I can’t tell if it even makes a difference that I quit soda, or if I’m just tooting my own horn. (Kelly and Betsy, please weigh in!) I don’t know if it’ll be forever or if one day I’ll order a soda and not think twice about it. It was a tough habit to kick, and I’m not ready to tempt myself quite yet.
picking at my nails
Okay, this might gross some of you out. I apologize. For years, I’ve lived with deformed thumbnails. I’m not sure when I first noticed them – late high school? Early college? I think more toward early college. My thumbnails grew thick with ridges and concave looks to them, which never really bothered me until someone would ask, “What happened to your thumb??” and I never thought it was weird until I realized that it was both thumbs.
I remember internet searching for a reason one day, and koilonychia, or the spooning of nails, came up as an answer. Koilonychia tends to result from being anemic, which I was in high school. So I attributed it to that. I read it might never go away. But my nails had these horizontal ridges that didn’t quite fit the bill. Still not being too bothered by it, I moved on with my life.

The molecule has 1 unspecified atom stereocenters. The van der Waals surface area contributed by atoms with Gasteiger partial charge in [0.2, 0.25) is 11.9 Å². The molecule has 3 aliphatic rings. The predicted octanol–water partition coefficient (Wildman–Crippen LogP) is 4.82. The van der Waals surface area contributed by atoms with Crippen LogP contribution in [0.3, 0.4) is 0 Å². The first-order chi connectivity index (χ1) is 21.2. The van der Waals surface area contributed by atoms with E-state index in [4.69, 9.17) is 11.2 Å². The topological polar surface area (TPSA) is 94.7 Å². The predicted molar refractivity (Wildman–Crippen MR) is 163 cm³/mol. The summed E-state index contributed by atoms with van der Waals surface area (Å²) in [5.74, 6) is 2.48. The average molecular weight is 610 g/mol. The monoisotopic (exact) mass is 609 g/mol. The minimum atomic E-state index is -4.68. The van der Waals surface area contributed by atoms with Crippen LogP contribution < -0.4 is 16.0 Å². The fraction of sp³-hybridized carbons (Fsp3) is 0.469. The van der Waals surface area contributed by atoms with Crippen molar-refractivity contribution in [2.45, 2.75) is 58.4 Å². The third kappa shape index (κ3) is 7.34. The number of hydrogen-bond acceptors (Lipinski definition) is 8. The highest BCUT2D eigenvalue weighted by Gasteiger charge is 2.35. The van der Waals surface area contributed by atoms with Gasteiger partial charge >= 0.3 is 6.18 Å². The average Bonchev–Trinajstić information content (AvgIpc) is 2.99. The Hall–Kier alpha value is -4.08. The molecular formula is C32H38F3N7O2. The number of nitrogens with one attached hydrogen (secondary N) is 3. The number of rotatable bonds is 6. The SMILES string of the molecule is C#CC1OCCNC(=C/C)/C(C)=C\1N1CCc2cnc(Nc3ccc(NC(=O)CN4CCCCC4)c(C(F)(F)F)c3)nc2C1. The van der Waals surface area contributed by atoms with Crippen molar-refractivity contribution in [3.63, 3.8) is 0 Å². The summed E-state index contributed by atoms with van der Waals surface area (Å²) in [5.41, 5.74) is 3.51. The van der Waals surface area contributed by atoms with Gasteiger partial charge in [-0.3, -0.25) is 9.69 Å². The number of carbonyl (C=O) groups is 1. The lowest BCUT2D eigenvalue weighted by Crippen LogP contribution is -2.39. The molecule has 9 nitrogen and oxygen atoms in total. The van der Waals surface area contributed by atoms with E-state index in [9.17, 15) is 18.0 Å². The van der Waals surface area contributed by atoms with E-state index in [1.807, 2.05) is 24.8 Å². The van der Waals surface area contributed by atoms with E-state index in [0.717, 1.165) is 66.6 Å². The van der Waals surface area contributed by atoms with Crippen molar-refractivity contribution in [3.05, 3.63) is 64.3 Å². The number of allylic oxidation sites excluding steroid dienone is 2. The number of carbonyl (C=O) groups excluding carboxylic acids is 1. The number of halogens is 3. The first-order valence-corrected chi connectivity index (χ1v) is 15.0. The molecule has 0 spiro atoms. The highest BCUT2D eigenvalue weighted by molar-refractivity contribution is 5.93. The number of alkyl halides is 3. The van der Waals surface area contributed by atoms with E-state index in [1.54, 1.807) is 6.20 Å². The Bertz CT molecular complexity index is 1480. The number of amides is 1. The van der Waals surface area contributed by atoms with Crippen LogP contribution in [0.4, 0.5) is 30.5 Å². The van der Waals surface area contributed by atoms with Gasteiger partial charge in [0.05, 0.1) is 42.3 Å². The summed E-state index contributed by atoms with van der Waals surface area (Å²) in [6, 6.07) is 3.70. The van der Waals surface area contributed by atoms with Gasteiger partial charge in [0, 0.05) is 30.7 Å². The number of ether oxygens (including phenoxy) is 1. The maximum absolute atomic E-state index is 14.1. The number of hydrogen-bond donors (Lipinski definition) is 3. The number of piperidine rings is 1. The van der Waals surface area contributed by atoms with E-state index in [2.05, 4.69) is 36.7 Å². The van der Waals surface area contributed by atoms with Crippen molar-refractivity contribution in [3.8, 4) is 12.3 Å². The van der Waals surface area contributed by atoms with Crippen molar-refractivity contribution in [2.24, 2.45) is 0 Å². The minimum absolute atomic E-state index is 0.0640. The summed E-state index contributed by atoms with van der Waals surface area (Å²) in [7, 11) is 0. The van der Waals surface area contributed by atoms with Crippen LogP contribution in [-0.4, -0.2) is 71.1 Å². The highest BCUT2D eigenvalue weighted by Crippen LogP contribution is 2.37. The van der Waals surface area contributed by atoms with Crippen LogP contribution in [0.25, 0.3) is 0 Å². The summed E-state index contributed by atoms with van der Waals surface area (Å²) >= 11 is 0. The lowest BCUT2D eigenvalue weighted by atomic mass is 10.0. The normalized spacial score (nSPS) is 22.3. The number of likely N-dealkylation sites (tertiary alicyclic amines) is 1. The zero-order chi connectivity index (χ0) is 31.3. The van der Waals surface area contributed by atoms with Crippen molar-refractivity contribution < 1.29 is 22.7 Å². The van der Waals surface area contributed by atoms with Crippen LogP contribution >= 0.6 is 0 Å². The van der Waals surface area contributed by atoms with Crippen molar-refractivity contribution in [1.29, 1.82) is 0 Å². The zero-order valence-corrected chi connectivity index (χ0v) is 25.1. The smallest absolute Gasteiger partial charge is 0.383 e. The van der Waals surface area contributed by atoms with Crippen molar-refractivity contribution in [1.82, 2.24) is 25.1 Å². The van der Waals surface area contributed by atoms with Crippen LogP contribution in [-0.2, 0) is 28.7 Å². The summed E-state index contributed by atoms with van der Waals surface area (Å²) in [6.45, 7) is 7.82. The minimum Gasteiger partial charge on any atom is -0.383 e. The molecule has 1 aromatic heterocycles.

The only time that it really bothered me (read: embarrassed me) was when people would notice. I tend to shy away from things like manicures for this reason, as I feel like the nail techs are silently judging me. (Maybe they’re not, it’s all in my head…and at least I don’t have a nail fungus?) Embarrassed when my friends would want to go get manicures, I did another round of research and found something called “habit tic deformity.” When pictures showed up (thank you, google image), it was exactly what my nails look like.